I assume you think this blog is going to be all about my heroic actions in persuading a highly distressed individual to step back from the window sill/top of the bridge and reconsider their future. Well I am relieved to say I have never been in this situation and don’t think I’d be very good at it.
Actually I’m talking about conclusions and the assumptions we make that lead us to jump to them. I had an interesting example of this on the tube the other day. As most people who know me are aware, I am passionately pro Europe and have been spending much of my spare time volunteering with a cross-party group called ‘the European Movement in Wandsworth and Merton’. No it doesn’t easily trip off the tongue but hey..
So one day last week I spent some of the morning crafting a press release on our support for a crowdfunder to get people from the Highlands of Scotland to London for the March for Europe coming up on March 23rd. I sent the release out to our media contact list and then scrubbed up to meet the inspiring Rosena Allin Khan, MP for Tooting, at Portcullis House at Westminster. The aim was to thank her for her support for a People’s Vote and ask how we could help her going forward.
Feeling pleased with my activities, later that day I set off for my evening class on the tube, and there was a guy sitting opposite wearing a prominent pro EU badge. We exchanged a few pleasantries about how we felt about Brexit, and then he looked hard at me. ‘You should wear a badge too’, he admonished me sternly.
After all my efforts that day it took considerable effort not to punch him on the nose. Fortunately, at that moment I reached my station and got off the train, fuming. What made him think he had the right to tell me what to do? I’d given the best part of the day for THE CAUSE, and he thought could give me instructions. Yet another mansplainer, or was this one a manstructor?
But we all do it time after time. We make massive assumptions based on very little evidence:
‘Look at her letter! Can’t even spell.’ (Actually is dyslexic).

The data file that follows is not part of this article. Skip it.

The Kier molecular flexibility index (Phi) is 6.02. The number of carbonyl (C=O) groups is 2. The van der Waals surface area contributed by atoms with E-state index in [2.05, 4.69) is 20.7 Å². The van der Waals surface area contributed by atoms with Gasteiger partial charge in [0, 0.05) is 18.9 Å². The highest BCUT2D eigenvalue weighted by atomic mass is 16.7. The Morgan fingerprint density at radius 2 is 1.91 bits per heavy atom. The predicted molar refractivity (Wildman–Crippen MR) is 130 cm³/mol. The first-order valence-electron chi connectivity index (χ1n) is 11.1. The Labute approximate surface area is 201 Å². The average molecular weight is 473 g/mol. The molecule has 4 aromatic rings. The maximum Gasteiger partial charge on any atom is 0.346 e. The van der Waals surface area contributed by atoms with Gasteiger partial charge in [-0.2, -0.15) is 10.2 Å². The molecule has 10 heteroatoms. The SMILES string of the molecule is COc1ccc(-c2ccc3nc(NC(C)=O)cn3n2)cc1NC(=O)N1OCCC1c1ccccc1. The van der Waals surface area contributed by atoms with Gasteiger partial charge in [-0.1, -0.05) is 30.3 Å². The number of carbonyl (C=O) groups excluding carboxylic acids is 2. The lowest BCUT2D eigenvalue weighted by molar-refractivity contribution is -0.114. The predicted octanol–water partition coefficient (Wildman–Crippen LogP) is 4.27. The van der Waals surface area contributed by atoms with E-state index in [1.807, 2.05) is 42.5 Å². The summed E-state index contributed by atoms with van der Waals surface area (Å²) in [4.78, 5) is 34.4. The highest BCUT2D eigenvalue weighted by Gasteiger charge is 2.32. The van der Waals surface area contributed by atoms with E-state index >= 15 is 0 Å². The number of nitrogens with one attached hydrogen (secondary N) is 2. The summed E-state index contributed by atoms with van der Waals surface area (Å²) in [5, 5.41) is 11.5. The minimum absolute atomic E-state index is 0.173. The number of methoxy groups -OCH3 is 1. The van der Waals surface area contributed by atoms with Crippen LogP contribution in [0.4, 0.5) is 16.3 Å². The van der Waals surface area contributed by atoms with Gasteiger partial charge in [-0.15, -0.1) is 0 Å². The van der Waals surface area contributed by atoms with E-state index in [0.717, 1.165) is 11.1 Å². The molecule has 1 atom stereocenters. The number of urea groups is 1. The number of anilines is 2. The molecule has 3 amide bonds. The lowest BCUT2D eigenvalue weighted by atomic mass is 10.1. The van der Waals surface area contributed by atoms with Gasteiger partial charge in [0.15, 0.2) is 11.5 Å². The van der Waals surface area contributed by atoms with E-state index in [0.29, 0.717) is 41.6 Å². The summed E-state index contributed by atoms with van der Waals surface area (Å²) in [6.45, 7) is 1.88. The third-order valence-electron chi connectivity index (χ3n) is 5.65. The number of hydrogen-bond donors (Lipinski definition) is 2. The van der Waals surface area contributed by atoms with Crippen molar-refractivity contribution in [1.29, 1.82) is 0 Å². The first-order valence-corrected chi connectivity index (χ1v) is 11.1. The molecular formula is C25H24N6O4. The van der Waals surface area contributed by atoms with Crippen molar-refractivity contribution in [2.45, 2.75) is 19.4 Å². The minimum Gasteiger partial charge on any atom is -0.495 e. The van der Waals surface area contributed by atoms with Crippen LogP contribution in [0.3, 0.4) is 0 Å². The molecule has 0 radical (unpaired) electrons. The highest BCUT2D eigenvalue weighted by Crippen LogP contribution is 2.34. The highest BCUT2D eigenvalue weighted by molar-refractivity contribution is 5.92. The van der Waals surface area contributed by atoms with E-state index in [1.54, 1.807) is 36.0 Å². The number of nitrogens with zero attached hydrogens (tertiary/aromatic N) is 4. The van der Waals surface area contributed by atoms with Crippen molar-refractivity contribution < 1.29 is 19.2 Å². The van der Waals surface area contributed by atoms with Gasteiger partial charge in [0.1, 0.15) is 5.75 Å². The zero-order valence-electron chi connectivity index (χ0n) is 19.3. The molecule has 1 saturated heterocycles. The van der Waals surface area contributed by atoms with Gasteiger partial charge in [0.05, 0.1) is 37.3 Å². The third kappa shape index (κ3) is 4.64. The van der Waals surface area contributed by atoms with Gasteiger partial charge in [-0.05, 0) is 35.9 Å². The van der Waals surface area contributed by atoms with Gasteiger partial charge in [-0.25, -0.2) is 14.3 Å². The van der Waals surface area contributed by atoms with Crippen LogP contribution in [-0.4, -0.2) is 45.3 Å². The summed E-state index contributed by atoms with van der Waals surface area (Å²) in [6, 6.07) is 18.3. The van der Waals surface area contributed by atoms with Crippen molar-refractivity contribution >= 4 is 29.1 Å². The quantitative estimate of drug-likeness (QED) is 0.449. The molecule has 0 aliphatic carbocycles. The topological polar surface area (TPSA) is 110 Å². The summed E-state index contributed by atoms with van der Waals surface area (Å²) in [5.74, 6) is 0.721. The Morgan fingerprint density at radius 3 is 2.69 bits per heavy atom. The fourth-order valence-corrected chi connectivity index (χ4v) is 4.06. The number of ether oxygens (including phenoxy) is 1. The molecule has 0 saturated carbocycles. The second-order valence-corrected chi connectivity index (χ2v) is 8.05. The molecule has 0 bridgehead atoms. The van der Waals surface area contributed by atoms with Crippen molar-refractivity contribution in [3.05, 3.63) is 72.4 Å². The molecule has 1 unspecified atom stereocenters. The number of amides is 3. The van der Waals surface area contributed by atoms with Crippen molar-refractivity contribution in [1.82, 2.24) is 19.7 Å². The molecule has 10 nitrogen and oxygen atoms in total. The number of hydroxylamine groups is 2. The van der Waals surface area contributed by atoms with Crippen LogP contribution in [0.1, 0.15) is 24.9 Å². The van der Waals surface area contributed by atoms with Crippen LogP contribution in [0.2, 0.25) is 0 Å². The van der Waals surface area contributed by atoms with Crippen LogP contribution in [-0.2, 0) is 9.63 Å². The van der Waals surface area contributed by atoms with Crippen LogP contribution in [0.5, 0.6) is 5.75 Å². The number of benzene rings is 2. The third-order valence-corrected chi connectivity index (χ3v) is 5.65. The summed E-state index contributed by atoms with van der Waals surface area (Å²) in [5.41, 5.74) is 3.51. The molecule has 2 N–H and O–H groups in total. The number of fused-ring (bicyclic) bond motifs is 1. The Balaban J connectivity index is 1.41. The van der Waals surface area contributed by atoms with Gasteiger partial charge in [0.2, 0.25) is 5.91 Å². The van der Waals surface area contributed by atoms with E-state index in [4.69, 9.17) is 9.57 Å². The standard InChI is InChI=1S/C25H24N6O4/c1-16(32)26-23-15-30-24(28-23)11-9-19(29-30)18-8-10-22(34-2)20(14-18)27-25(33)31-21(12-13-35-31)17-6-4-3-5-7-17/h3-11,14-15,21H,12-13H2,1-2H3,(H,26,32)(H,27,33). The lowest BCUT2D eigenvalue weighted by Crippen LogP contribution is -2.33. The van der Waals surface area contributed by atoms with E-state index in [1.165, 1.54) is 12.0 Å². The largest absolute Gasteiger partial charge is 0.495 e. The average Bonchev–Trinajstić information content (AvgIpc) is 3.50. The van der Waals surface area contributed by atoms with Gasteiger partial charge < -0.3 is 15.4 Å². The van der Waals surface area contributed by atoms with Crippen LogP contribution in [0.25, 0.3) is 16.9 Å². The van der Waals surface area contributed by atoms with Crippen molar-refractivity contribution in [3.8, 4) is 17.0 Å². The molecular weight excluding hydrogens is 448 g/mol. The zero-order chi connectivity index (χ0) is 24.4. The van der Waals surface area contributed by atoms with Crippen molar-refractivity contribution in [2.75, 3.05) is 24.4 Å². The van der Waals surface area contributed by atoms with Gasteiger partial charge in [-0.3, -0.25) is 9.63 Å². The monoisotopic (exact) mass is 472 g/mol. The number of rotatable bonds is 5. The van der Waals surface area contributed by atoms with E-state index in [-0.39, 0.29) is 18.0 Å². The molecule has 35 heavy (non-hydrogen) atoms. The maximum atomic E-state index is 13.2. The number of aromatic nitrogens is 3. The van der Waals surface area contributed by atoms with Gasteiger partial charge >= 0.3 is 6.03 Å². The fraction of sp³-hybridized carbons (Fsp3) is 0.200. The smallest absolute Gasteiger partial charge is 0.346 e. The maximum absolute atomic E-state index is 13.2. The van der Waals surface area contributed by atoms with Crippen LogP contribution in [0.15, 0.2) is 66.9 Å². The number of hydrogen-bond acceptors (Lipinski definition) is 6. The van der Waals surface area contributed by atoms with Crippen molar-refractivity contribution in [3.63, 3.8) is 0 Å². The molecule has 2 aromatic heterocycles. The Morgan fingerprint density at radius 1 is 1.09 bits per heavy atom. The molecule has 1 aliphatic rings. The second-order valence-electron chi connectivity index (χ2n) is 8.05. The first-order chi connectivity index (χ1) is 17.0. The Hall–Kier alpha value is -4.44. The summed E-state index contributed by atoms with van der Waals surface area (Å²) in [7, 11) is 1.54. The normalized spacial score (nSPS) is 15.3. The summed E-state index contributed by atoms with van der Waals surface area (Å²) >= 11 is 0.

‘Why is that guy stumbling around in the street? Must be drunk’ (Actually suffers from a neurological complaint).
‘She’s wearing a headscarf – probably completely subjugated in her community.’ (Actually is running a women’s refuge).
‘He looks too smartly dressed to really need a food bank’ (Actually is on the way back from yet another unsuccessful job interview in the only items of clothing he owns that are not completely worn out.)
So as nothing is ever quite what it seems, and to end on a lighter note, the world of cinema is full of examples of the wrong assumptions leading to erroneous conclusions. The results are variously hilarious and terrifying.
- In The Great Dictator, Charlie Chaplin plays a Jewish barber who is confused with Adenoid Hynkel, tyrannical ruler of Tomania.
- In North by Northwest, Cary Grant accidentally identifies himself as a covert government agent, thereby kick-starting Alfred Hitchock’s dizzying cross-country race.
- Perhaps one of the funniest is Monty Python’s Life of Brian, where Brian Cohen (Graham Chapman) is born a few doors down from Jesus Christ, a very unfortunate coincidence. He’s visited by three very confused wise men. Later, he’s summoned to appear before Pontius Pilate. And in Brian’s final identity crisis, thousands of wayward peasants mistake him for the King of the Jews.
It just goes to show, you can’t tell a book by looking at its cover.